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Prospects Daily: Developing country stocks fall, UK GDP growth increases, China unveils new stimulus

Global Macroeconomics Team's picture
Financial Markets…U.S. Treasuries and German bunds fell as positive news on U.S. durable goods orders in June and German business confidence dampened demand for the safe-haven government debt. Treasury 10-year yields rose for a third day to 2.603%, while comparable German bund yields climbed 4 basis points to 1.68%, after touching nearly 3-week highs of 1.69% earlier. Meanwhile, the U.S. Treasury will auction $29 billion of 7-year notes today after selling of 2-and 5-year securities this week.

Developing-country stocks fell for a second day as commodity prices slid and investors remained worried over China’s slowdown and the prospect of sooner-than-expected tampering of the U.S. stimulus program. The MSCI Emerging Market Index dropped 0.6% with Turkey’s benchmark stock index dropping to a 2-week low. Notably, Thailand’s SET Index dropped 3%, the steepest decline in two weeks, while India’s Sensex index fell 1.4%.

Emerging-market currencies declined as well on Thursday with the Russian ruble and Thai baht losing 0.4% against the dollar, leading downward trend. Indonesia’s rupiah weakened 0.1% to 10,268, after reaching a four-year low of 10,286 earlier. South Koreas’ won fell for the first time in five days.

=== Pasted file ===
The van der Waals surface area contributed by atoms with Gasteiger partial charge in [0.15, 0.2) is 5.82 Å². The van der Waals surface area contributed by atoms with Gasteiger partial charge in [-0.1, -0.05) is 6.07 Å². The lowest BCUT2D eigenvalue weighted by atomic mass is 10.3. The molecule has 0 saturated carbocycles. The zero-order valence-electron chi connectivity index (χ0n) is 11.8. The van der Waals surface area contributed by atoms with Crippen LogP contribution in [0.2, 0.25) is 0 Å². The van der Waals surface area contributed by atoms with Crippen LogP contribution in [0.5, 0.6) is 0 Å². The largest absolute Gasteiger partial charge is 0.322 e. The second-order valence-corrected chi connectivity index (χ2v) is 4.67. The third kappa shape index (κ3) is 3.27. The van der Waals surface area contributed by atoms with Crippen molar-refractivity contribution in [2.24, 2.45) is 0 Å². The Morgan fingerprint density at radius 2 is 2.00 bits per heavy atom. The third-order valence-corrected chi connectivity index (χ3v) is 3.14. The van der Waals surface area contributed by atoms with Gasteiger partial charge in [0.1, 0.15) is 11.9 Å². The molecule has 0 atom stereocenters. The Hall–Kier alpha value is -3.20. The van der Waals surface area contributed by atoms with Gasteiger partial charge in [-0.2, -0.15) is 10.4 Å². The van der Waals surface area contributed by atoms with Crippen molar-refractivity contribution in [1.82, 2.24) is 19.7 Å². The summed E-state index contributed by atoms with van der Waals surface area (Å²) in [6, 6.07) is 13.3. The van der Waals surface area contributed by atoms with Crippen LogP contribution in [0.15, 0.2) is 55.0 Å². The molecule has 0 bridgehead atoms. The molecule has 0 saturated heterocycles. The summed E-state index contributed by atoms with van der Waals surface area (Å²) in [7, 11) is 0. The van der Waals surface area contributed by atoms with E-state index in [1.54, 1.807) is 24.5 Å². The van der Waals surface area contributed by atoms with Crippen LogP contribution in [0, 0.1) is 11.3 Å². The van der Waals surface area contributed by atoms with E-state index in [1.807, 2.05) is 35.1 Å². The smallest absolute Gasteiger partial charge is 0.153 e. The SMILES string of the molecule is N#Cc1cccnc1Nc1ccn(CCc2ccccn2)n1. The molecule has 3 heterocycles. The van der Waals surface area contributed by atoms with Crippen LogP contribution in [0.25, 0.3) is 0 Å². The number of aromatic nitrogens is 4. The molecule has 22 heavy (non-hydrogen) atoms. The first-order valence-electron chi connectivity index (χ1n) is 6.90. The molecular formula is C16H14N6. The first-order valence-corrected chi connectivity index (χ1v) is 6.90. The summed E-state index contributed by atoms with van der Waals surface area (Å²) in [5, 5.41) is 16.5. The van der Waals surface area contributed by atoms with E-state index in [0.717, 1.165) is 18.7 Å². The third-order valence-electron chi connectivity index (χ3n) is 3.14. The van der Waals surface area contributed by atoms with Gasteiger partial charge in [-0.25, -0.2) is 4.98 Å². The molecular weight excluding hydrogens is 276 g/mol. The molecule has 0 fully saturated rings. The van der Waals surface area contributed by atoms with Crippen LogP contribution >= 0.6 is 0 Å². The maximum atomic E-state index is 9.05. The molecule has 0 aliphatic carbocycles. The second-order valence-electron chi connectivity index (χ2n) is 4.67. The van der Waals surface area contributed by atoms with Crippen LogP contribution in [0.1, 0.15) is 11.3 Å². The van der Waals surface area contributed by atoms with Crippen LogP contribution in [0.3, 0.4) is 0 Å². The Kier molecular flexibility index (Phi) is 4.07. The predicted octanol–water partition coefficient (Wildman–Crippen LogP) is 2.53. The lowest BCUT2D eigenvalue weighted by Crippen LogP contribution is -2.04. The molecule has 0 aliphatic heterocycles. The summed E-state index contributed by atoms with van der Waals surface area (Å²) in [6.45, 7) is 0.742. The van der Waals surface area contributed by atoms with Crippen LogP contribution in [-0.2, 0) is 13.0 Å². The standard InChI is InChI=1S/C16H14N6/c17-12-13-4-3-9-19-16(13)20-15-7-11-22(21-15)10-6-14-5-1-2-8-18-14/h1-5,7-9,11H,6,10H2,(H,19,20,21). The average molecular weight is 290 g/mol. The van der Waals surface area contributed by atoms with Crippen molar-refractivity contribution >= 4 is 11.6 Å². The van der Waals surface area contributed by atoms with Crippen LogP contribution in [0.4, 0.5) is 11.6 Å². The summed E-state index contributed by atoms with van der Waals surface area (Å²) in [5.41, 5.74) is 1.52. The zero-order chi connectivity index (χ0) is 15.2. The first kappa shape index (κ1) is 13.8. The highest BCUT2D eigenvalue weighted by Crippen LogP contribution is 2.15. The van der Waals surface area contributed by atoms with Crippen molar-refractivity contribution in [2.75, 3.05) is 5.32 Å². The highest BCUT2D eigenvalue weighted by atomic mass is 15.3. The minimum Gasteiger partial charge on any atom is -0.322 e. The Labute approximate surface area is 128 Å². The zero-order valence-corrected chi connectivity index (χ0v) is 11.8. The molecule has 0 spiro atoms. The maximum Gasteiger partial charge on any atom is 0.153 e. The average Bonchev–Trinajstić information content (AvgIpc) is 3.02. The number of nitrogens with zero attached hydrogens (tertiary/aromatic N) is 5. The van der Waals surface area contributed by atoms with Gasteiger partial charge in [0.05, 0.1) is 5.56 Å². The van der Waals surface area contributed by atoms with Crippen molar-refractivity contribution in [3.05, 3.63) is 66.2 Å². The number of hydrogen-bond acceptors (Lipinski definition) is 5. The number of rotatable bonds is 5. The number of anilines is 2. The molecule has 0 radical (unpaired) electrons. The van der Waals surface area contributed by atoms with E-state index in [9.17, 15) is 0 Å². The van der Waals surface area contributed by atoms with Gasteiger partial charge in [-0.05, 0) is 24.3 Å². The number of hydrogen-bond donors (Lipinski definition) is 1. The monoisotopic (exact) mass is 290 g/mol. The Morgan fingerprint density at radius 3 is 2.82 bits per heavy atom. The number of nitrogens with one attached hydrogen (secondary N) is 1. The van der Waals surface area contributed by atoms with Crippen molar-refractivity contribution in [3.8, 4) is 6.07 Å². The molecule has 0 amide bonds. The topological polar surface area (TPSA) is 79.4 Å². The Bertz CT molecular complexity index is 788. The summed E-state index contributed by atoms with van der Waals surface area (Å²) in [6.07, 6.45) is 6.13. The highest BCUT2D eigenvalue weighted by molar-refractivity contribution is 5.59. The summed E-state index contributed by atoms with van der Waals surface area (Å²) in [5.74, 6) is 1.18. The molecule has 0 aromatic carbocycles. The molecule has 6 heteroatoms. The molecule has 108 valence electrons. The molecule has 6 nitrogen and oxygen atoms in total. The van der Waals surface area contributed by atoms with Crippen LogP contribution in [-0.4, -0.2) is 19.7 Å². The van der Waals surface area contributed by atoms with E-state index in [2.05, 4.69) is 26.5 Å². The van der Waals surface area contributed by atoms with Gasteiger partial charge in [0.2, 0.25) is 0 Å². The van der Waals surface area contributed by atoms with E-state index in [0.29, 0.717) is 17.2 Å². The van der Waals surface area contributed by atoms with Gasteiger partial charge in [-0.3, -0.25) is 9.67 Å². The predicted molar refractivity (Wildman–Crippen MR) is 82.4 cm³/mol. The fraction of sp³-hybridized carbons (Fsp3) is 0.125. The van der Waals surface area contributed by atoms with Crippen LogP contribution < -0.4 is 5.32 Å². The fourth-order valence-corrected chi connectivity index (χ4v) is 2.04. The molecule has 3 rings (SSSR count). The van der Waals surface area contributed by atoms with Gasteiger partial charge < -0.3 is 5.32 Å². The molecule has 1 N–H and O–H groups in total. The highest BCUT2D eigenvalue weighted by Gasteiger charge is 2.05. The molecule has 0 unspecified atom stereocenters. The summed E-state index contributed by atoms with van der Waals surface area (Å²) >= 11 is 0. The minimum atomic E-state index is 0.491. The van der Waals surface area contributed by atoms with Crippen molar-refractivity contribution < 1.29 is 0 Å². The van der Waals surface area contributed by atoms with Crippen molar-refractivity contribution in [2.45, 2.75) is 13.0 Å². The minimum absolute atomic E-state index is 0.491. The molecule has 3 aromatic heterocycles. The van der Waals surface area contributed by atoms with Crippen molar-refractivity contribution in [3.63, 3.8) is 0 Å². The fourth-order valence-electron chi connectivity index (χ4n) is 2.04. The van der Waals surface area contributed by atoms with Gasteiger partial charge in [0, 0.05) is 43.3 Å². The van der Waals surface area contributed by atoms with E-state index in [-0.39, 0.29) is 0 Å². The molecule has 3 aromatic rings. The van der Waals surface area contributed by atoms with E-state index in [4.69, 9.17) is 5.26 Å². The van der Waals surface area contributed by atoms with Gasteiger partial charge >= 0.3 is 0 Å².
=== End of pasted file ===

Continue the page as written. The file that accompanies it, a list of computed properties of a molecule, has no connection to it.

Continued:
High Income Economies...The headline reading for the German Ifo business survey increased from 105.9 in June to 106.2 in July. The rise in the Ifo follows yesterday's surprisingly strong Euro Area Flash Composite PMI, and which showed solid increases in manufacturing and services sector in Germany.

The UK’s recovery picked up pace in the second quarter, with GDP expanding by 0.6% (q/q sa). This was double the 0.3% pace in Q1 and reflected broad-based growth across all sectors, including industry, services and construction. Elsewhere, the CBI Industrial Trends Survey rose from -18 to -12, also stronger than expected.

Core business orders in the US, excluding volatile transport orders, picked up momentum in June, rising by 5.4% (3m/3m saar), up from 2.6% in May. On a monthly basis, the increase was much more modest, with core orders up by just 0.03% (m/m sa), compared to a 1% increase the previous month. Separately, first-time claims for unemployment benefits rose to 343,000 last week, an increase of 7,000 from the previous week reflecting auto plant shutdowns and school closings. The less volatile four-week moving average edged down to 345,250, a decrease of 1,250 from the previous week's revised average of 346,500.

Developing EconomiesEast Asia and Pacific: China has unveiled measures to boost its sluggish economy. The “mini stimulus”, is both limited in size and oriented towards supply side measures. The three-pronged approach will eliminate taxes on small businesses, reduce costs for exporters and create more financing channels for the construction of railways.

Europe and Central Asia: Turkey's business confidence weakened for the second straight month in July. The unadjusted real sector confidence index, a measure of sentiment in the business sector, decreased to 108.7 from 111.8 in the previous month. Separately, on a seasonally adjusted basis, the capacity utilization rate in Turkish factories remained unchanged at 74.9 percent in July.

Sub-Saharan Africa: South Africa’s producer-price inflation for final manufactured goods quickened to 5.9% (y/y) in June, up from 4.9% in May. Prices rose 0.8% in the month.

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